Advocates Urge PA Lawmakers to Pass Patient Safety Act
Thursday, June 23, 2022
Since the beginning of the pandemic, several states have passed "safe staffing" laws aimed at balancing patient-nurse ratios in hospitals. In Pennsylvania, health care advocates are calling on lawmakers to vote on legislation still stalled in committee.
Senate Bill 240, also known as the Patient Safety Act, would establish limits to the number of patients one nurse is responsible for during a shift.
Maureen May, president of the Pennsylvania Association of Staff Nurses and Allied Professionals, said it is about ensuring positive outcomes for patients.
"I want to be in a hospital bed in which I know that there are enough nurses to care for me and my family members," May asserted. "I want to be a nurse that works in a hospital and walks away from the bedside at the end of the day and know that I did everything I could to make sure my patients received the best care possible."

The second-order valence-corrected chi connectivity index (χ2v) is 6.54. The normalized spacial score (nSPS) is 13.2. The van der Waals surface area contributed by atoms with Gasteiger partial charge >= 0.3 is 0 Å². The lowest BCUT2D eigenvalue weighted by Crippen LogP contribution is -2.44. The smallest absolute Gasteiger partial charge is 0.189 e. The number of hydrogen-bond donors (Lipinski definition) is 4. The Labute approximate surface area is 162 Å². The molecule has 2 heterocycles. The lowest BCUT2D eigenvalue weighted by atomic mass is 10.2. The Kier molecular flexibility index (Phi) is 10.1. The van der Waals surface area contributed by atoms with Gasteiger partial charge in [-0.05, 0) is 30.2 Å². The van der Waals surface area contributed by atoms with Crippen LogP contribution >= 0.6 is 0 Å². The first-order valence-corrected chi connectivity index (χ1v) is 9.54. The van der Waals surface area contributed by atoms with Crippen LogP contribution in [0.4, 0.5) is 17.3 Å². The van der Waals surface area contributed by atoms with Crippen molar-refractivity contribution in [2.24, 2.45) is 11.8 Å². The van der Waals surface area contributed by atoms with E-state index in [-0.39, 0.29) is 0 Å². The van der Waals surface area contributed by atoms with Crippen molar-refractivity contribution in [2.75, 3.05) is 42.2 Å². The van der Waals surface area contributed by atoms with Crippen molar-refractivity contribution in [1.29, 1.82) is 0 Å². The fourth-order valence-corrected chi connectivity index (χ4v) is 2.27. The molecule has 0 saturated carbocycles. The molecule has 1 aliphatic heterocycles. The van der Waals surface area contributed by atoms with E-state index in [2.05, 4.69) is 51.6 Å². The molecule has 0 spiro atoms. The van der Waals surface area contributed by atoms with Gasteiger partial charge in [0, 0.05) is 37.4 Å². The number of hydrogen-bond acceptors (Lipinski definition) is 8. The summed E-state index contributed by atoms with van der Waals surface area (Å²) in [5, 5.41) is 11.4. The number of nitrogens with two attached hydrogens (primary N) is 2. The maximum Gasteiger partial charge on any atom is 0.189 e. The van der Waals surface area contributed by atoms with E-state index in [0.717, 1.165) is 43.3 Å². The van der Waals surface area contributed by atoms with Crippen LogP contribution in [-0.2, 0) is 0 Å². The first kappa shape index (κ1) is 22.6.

Many health care system administrators oppose safe-staffing legislation, saying it is costly to their bottom line. Senate Bill 240 and its companion House Bill 106, which has more than 100 co-sponsors, have been referred to each chamber's health committees and await a vote.
Sen. Maria Collett, D-Montgomery County, said the pandemic exposed the cracks in the health care system and the need for legislation such as the Patient Safety Act. She stressed it has been disappointing to see the legislation stalled by a few lawmakers, given the bipartisan support for the bill.
"If you're someone that's not going to stand with nurses, that's not going to stand with patients, then put your name on the record," Collett urged. "Vote no on this bill because the people in our communities deserve to know where we stand when it comes to protecting patient outcomes and protecting the hardworking nursing staff."
A 2017 study found patients were much more likely to survive when nurses followed a hospital-mandated patient-nurse ratio. Lower patient-to-nurse staffing ratios also have been associated with significantly lower rates of cardiac arrest, hospital-acquired pneumonia, respiratory failure and patient falls.
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